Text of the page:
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  • Sarah

2017 Road trip

Updated: Feb 3, 2018

Oregon Coast September 1-2, 2017


For our first night, we stayed at Seaside, OR. We arrived in the evening, walked along the beach as the sun set, wandered through the shops, and ate fish and chips at the Crabby Oyster. After the sun set, the beach got cold, and we headed back to the motel for the evening. We rose early to grab some coffee, wander the last of the shops, and get back onto the road.


We had full intentions of reaching the Redwoods to camp by the evening. Along the way we stopped off at Yaquina Head Lighthouse just outside of Newport, OR. I had visited when I was a kid, and wanted to show Michael the black volcanic beach. We walked up to the lighthouse, but wanted to escape the crowds, so we went down to the beach. We sat down on the black pebbles, and as I tried to fill my little vial with some smaller grains of the black sand, Michael proposed to me!


We drove down Highway 101 to California. At the time there were a large number of forest fires in Oregon, which made the air hazardous to be out in for extended periods of time.

California September 3-5, 2017


We didn't quite make it to our campsite in the Humboldt Redwood Forest. We ended up crossing into California around midnight, realized we still had two hours until we reached our campsite, and stayed the night at a rest stop just passed the Trees of Mystery.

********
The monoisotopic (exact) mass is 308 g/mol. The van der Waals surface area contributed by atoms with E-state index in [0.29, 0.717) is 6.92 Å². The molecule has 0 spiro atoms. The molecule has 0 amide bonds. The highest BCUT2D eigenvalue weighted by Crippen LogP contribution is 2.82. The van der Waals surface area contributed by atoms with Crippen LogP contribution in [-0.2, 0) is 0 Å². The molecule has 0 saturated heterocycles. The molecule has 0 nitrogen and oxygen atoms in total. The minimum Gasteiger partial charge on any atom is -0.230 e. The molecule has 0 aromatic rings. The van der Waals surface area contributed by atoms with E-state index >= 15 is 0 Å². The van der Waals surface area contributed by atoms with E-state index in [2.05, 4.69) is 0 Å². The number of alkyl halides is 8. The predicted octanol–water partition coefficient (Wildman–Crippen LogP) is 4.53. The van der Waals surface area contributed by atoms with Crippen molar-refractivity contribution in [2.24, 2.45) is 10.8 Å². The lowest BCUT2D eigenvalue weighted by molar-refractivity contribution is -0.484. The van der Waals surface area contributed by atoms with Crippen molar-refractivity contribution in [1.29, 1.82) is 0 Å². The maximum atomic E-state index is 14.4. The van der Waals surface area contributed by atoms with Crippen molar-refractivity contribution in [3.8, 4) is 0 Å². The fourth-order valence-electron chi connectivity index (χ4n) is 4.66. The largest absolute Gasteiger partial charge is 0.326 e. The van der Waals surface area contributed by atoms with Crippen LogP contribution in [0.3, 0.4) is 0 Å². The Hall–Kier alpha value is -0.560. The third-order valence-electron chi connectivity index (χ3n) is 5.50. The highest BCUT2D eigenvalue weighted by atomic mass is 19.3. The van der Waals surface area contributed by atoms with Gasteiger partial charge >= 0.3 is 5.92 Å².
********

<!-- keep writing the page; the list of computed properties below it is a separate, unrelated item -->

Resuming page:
I had a difficult time sleeping in the passenger seat, so I woke around 5:00am, ready to get the day started. Michael slept until about 7:00am, so I people watched until he awoke. I was so surprised at how many people could not figure out how to open the bear-safe garbage cans. After I watched those particular people get back into their cars, I went out to open the latch and throw away their wrappers and recylce their water bottles. I guess you really do have to be smarter than the average bear.

We brushed our teeth, made some coffee, and moved on toward the Humboldt Redwoods. Along the way we drove through the Avenue of the Giants Auto Tour and wandered through the trails.


That night we made it to San Francisco. We crossed over the San Francisco Bridge, (which is an $8 toll) and became tourists. After sitting in the same position for almost 24 hours, we needed some way to stretch our legs. We wandered around a neighborhood by the airport, ate some giant burgers and onion rings, and people watched as we made our way back to our comfortable hotel. We grabbed some tourist brochures and maps, and browsed through them for the evening.

After a good night's rest and some caffeine, we drove down to Fisherman's Wharf and Pier 39 to wander the shops in the morning.

(Photo credit: Michael)


We continued down to Sequoia and Kings Canyon National Park for our first actual night of camping and no cell service. At our first viewpoint stop, we found a large open clearing filled with stacked rocks. Black bears roam freely around the park, so at every campsite is a metal bear-safe container where we were to put everything from chapstick and fire starters to any kind of food item and stove tops.

In the morning, I awoke before most people in the campsites around us. At 6:00am, you could feel autumn quickly approaching with the crisp morning air. I bundled up in the some sweats, brewed some coffee, and crawled into my hammock to read through the park informational pamphlets.